Doctor Sleep Q&A

As director Mike Flanagan has risen to become one of the most distinctive voices working in modern horror, he’s always had one man in his corner: producer Trevor Macy. The two have collaborated on Oculus, Hush, Before I Wake, Gerald’s Game, Ouija: Origin of Evil, and The Haunting of Hill House and their partnerships continues with Doctor Sleep.

I was able to sit down with Macy to discuss how they received Stephen King’s blessing to make a sequel to The Shining, how his creative process with Flanagan works, and how he views himself as an “audience’s producer.”

What was your relationship like with Stephen King after Gerald’s Game? How did that help you get this movie made?

It was super supportive. I used to joke that it was like Robin Masters on Magnum, P.I. because we never spoke to him, but he’d email me back in two minutes. He’s super responsive, and so is his longtime agent, Rand Holston, who was kind of instrumental in the process of getting it done. But he’d had a really good experience, and we’d had a really good experience. Netflix took great care of that movie. They supported us in making the movie we wanted. We’d kept King very close throughout the process, and I think he appreciated the work, I think he appreciated Mike’s script a ton, because only a couple people had taken a run at that script over the years and he really liked Mike’s draft. So I think that sort of cemented the relationship, and he was very proud of the movie, so that put us on good footing to talk about this.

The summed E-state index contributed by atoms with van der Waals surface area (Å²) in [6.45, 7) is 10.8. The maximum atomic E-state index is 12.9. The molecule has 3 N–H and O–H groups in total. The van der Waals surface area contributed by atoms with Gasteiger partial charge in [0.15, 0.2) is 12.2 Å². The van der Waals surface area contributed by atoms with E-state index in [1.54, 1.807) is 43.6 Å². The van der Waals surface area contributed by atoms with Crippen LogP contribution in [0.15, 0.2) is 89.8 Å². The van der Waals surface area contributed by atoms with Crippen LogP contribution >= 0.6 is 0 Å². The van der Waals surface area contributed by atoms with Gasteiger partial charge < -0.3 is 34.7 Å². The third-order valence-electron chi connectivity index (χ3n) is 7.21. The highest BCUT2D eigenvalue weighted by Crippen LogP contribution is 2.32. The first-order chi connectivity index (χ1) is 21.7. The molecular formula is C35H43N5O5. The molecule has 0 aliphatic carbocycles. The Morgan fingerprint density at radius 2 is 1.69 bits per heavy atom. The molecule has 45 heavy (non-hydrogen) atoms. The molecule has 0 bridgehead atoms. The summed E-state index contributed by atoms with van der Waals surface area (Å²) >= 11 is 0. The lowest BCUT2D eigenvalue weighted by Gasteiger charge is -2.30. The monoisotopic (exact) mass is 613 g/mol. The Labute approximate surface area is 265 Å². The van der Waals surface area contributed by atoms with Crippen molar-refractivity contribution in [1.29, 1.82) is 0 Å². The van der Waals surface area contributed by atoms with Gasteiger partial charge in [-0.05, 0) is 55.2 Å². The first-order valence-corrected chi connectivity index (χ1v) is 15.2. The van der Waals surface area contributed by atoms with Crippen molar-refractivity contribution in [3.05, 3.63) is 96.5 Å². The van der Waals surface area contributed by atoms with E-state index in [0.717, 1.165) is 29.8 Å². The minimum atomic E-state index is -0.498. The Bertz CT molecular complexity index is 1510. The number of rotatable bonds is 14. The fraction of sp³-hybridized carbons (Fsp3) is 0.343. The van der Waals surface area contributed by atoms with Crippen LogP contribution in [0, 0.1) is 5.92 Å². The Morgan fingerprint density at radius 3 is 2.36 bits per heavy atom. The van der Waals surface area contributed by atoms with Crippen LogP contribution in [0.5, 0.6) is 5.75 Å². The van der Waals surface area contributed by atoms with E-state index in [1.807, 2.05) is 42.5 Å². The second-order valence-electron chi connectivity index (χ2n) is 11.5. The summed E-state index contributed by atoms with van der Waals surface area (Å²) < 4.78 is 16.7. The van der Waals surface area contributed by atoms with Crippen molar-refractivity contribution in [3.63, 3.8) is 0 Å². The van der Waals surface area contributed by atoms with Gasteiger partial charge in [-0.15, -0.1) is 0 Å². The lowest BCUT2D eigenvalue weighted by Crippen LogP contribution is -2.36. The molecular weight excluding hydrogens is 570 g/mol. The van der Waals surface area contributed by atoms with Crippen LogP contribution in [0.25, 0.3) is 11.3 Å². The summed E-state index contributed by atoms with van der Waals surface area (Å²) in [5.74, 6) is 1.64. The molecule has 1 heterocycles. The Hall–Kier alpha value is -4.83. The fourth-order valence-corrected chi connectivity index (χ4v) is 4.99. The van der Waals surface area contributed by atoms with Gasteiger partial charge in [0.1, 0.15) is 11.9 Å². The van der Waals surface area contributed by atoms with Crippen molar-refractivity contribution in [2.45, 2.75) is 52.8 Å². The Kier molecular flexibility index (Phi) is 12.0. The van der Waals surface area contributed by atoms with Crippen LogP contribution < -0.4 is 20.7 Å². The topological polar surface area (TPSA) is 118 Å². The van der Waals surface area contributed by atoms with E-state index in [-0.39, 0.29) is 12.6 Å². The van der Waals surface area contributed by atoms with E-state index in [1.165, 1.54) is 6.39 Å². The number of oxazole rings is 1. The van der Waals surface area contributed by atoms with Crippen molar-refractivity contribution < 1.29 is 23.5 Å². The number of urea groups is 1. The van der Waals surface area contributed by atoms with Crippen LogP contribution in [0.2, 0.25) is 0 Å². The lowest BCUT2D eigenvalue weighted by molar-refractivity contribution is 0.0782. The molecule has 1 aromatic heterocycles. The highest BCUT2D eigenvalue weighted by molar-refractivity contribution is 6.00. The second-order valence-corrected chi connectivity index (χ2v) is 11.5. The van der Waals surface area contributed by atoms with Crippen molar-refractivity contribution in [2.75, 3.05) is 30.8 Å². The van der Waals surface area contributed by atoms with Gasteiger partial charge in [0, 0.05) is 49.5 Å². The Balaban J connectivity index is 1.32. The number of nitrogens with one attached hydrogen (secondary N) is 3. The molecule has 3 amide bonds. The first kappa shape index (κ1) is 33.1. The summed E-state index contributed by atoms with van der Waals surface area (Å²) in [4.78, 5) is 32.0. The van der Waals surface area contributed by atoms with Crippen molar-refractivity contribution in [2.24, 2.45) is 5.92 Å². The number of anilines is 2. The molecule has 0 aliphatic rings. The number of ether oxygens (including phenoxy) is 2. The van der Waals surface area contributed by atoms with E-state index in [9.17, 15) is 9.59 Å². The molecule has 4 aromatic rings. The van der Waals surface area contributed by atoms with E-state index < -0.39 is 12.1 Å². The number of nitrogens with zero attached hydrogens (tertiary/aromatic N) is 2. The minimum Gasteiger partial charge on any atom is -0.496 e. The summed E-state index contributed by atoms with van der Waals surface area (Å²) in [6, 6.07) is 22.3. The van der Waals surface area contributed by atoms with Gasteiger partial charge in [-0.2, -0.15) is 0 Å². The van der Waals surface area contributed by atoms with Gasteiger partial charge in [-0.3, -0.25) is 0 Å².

I was on the set visit last year and you addressed this a little bit then, and I’m hoping you can go into a little bit more detail. I want to know about the email that you and Mike had to write to Stephen King saying, “Hey, we’re going to do the Kubrick stuff.” I always get the impression that he hates that movie more than he probably lets people know. How long was it, what did you have to say, was it hands-and-knees begging? How did that email read?

The general take – because it was still via email at this point – was “hey, we’d like to do this,” and he was like, “well, I like you guys, but…what’s up?” You know? So that led to the presentation of a pitch document. A short outline, a few pages. In that, we declared our intention to more or less be faithful to the book in the first two thirds, and more or less not faithful to the book [in the last third], although the same sequence of events happens, just the setting and mechanics of it were very different. He thought about it for not long, sort of a day, and it was a couple of things that really – I think the scene that we talked about in the Gold Room bar that really convinced him, from a character point of view, that this was a story worth telling. Because we obviously wouldn’t have done it if King had said “don’t do it.” I say “obviously,” though I don’t know that that’s true for everybody, but our relationship with him is very important.

And we also wouldn’t have done it if we didn’t have the blessing of the Kubrick estate because we didn’t want this to be an exercise in cynical exploitation. If Warner Bros. had offered us The Shining 2, whatever that was, we would have said no. But Stephen King’s book was a blueprint that we were super passionate about. Mike and I share a real excitement for how childhood trauma affects adults. That’s our favorite brand of scary, I suppose. I don’t think there’s a better literary or cinematic example of that than Danny Torrance, and King was super interested – that’s why he said he wrote the book. What’s it like to have that experience as a child and how does it affect you as an adult? That was our way into this.